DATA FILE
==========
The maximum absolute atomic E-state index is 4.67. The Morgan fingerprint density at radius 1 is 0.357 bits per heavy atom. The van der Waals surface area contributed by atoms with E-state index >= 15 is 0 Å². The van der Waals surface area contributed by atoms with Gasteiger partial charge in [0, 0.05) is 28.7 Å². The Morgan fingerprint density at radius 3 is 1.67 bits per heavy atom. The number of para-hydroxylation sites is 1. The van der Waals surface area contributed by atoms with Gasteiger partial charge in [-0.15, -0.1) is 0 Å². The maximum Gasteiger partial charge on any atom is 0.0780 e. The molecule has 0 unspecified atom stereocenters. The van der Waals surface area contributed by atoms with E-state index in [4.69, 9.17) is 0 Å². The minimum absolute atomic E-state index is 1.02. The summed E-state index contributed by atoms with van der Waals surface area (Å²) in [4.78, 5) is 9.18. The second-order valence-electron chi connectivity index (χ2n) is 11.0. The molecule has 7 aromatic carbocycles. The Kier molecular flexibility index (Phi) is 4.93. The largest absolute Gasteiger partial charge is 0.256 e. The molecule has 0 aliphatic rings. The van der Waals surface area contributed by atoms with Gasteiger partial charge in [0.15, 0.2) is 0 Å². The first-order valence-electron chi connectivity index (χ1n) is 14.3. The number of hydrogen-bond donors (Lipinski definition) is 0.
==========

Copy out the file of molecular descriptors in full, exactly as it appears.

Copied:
The maximum absolute atomic E-state index is 4.67. The Morgan fingerprint density at radius 1 is 0.357 bits per heavy atom. The van der Waals surface area contributed by atoms with E-state index >= 15 is 0 Å². The van der Waals surface area contributed by atoms with Gasteiger partial charge in [0, 0.05) is 28.7 Å². The Morgan fingerprint density at radius 3 is 1.67 bits per heavy atom. The number of para-hydroxylation sites is 1. The van der Waals surface area contributed by atoms with Gasteiger partial charge in [-0.15, -0.1) is 0 Å². The maximum Gasteiger partial charge on any atom is 0.0780 e. The molecule has 0 unspecified atom stereocenters. The van der Waals surface area contributed by atoms with E-state index in [4.69, 9.17) is 0 Å². The minimum absolute atomic E-state index is 1.02. The summed E-state index contributed by atoms with van der Waals surface area (Å²) in [4.78, 5) is 9.18. The second-order valence-electron chi connectivity index (χ2n) is 11.0. The molecule has 7 aromatic carbocycles. The Kier molecular flexibility index (Phi) is 4.93. The largest absolute Gasteiger partial charge is 0.256 e. The molecule has 0 aliphatic rings. The van der Waals surface area contributed by atoms with Gasteiger partial charge in [0.15, 0.2) is 0 Å². The first-order valence-electron chi connectivity index (χ1n) is 14.3. The number of hydrogen-bond donors (Lipinski definition) is 0.